My very, very favorite Christmas tradition of all is our annual Christmas Eve Nativity reenactment. I’ve done it every year of my life as far back as I can remember, and probably all the years before I can remember too. But that’s not why it’s my favorite. It is my favorite because gathering with family and friends to read Luke 2 and recount the birth of Jesus Christ touches my heart deeply.
It’s my favorite because watching young children learn this story by helping to tell it moves me.
It’s my favorite because the chaos and the laughter and the reverence and the awe all combine into a perfectly imperfect form of worship that is incomparable.
Growing up as the oldest of seven, I remember there were always plenty of actors for all the parts. When Jon and I celebrated Christmas away from our families for the first time, it was just the two of us, and our first born, who was a toddler at the time. We have done this with big groups of friends and family, and with just us. But the feeling is always the same.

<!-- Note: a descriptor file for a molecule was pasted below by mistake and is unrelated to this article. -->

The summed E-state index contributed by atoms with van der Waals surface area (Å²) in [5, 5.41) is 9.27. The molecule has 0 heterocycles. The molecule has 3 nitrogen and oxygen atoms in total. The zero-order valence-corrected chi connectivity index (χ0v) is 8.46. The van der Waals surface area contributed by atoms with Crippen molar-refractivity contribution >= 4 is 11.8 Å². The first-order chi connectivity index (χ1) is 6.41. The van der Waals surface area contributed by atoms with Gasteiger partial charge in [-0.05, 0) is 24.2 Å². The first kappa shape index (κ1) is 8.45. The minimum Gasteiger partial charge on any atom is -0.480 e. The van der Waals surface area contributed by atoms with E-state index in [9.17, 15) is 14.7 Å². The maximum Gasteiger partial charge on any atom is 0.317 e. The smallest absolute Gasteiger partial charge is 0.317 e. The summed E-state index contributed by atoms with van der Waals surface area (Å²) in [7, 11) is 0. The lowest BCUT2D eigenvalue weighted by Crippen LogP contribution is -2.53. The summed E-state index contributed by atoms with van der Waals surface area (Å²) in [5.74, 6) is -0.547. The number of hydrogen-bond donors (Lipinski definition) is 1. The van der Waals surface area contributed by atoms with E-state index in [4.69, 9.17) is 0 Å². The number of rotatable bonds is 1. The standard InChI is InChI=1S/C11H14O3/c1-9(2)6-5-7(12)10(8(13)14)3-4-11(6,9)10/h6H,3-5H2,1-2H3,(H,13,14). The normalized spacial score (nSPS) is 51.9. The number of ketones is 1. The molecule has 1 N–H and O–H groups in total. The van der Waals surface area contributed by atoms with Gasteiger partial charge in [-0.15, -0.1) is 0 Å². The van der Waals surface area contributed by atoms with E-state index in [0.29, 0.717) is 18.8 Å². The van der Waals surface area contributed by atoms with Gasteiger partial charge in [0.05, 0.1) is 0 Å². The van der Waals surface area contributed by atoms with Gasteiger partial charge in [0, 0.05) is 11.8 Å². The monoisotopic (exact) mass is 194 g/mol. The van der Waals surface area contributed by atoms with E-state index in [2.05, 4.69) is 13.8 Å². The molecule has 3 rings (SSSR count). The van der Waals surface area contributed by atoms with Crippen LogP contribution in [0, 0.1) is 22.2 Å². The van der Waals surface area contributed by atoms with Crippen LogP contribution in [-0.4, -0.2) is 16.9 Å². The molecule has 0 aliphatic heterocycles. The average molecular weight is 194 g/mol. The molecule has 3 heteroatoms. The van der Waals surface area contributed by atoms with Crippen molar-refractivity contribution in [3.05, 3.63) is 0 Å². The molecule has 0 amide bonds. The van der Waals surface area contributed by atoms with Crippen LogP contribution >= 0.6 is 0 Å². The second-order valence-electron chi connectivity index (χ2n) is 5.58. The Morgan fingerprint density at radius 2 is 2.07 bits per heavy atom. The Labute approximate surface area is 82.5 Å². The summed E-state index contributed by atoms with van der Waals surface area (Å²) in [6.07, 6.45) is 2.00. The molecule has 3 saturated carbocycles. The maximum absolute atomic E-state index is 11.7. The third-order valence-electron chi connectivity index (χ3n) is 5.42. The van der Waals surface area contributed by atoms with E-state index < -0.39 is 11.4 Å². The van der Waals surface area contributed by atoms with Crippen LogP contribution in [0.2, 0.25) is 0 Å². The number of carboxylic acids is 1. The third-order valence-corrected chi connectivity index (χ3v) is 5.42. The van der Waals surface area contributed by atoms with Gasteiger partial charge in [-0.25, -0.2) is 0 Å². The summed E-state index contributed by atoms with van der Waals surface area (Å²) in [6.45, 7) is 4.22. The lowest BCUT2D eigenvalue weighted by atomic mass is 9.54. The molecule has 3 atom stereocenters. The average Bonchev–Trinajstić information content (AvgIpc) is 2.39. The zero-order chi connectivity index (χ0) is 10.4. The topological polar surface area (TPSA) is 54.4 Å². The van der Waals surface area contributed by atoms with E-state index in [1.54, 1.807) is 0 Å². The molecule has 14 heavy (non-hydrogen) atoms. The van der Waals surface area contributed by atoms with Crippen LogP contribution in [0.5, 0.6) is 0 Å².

We love to incorporate some beloved Christmas carols into the reading of Luke 2, and of course, add the passage from Matthew to include the Wise Men. Costumes are usually just towels, scarves, and bath robes. We keep it simple.
If you’re new to staging a family nativity reenactment, I’m sharing the document we use each year to help you get started. It includes the cast of characters (though you could just read it without actors, or have only one or two), the scripture passages, and the songs to be sung at appropriate times in the story. Grab your free document below!
This year, as we’ve focused so much on the story of Christ’s birth, I wanted to see how much my kids remembered about the story. Without warning or preparation, I sat them each down and asked them to tell me the story of the Nativity on camera. They did a beautiful job, and got MOST of the details right. Here’s their retelling.
Merry Christmás! May the story of Christ’s birth light your life this December and always.